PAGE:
Even ancient devices from remote times – 2007 – have been upgraded to Windows 10, he said.
We don’t know what Windows 10’s personal assistant Cortana is like, but Mehdi claims it’s told over half a million jokes since launch.
Windows Store for Windows 10 has seen six times more app downloads per device than Windows 8 – we have no problem believing that.
Microsoft introduced a free upgrade for people with Windows 8 and Windows 7 machines. Windows 10 is yet unproved, and most pundits agree Windows 8 was a shocker.
Windows 7 is regarded as stable but there’s no doubt large enterprises will take a long hard look at Windows 10 before going the whole hog.
Notebook vendors who have the nerve to sell machines using high end hardware specs are going to have to pay Microsoft for the privilege.
According to a report in Taiwanese wire Digitimes, this is not making the vendors – such as HP, Dell, Acer, and Asustek very happy.
The notebook market is currently faltering as people move to smartphones and to tablets, and margins are already tight for the manufacturers.
But with Windows 10 due out at the end of July, the additional licensing fees that Microsoft will levy will leave the vendors between a rock and a hard place.
Prices are already at rock bottom for many models of Windows based notebooks and the only way the vendors can sell high end models is if they take the hit, as the world+dog won’t way to pay more than they need to for an already expensive machine.
Microsoft is offering free upgrades to Windows 10 for people using Windows 7, Windows 8 and Windows 8.1 in a bid to move minds and hearts of a somewhat disillusioned user base.
The free upgrade will expire after a year, and Microsoft hasn’t yet indicated what it will charge people then.
While Microsoft has now confirmed that PC versions of Windows 10 will ship at the end of July, and versions for other machines later, there is considerable confusion in the market about how the firm will price up its offerings.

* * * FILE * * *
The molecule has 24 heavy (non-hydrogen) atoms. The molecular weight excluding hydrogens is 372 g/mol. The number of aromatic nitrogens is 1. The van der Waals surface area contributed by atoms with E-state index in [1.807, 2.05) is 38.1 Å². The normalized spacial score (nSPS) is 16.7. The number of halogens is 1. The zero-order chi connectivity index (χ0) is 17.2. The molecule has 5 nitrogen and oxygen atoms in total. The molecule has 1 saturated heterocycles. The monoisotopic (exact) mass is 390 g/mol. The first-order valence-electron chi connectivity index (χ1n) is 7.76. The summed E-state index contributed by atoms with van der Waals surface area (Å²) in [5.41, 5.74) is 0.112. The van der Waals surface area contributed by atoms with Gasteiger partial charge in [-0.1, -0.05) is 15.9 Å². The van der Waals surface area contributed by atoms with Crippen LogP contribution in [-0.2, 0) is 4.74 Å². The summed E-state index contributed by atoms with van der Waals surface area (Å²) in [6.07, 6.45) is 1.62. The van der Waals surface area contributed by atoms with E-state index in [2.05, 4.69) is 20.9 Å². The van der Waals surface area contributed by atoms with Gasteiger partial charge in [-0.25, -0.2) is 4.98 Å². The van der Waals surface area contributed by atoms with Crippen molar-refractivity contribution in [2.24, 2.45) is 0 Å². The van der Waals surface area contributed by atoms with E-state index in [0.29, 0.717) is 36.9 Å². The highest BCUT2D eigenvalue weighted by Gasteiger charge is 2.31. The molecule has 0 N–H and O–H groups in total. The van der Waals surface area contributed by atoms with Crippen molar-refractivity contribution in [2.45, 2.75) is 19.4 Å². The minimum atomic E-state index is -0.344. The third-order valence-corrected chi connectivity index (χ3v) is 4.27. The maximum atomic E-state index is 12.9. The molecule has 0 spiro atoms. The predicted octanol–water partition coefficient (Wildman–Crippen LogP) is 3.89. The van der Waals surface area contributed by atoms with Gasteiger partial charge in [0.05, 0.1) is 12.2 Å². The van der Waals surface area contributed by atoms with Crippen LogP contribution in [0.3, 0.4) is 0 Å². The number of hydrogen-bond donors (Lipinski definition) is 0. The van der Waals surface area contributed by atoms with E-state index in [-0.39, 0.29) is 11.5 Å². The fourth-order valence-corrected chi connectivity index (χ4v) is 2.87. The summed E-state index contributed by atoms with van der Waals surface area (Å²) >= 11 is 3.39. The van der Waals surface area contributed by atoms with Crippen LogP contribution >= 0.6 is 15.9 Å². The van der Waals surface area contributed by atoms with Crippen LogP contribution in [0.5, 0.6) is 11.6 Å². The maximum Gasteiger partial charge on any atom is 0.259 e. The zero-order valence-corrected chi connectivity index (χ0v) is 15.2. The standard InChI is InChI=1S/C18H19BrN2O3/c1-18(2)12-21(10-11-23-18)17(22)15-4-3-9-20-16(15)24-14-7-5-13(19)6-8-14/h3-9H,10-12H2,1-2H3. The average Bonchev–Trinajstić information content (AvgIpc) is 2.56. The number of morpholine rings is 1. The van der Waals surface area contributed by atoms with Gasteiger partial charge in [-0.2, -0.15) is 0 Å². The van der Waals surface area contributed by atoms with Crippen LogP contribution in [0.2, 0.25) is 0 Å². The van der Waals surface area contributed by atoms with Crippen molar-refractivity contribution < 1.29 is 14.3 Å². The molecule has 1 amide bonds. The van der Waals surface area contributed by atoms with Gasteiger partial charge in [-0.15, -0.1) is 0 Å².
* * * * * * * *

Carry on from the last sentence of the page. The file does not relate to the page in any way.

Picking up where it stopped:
Windows 10 is being offered free to users of Windows 7 and the benighted Windows 8 and Windows 8.1 – but reports suggest that the picture is far from clear on how Microsoft will tackle the OEM end of the market.
According to a report in Taiwanese wire Digitimes, Microsoft has muddied the waters by offering discounts in a failed bit to compete with Google Chromebooks.
The report suggests that Microsoft is now offering discounts depending on the specifications of the hardware with the cheapest charge being $15.
And that’s discouraging some vendors of high end machines.
Nevertheless, it’s believed that Microsoft will encourage vendors like Acer and Lenovo to supply Windows 10 notebooks costing no more than $250.
These are supposed to compete with Chromebooks but it could be the move is too little, too late.
The UK government has decided not to renew a service agreement with Microsoft for continuing support of Windows XP computers and that means thousands of machines will be vulnerable to hacking.
According to the Guardian, last year the government paid £5.5 million to continue supporting Windows XP computers and its own digital unit said XP machines will now be exploitable.
While the government stumped up for extended support last year, each department is now expected to make its own deal with Microsoft for patches and the like.
The government has pledged to upgrade its Windows machines but some have made slow progress and there may be an understandable reluctance to move to Windows 8.1, given that Windows 10 will arrive this year.
Despite the fact that the situation is patchy, the Guardian report said that departments have been sternly told not to use unsupported software.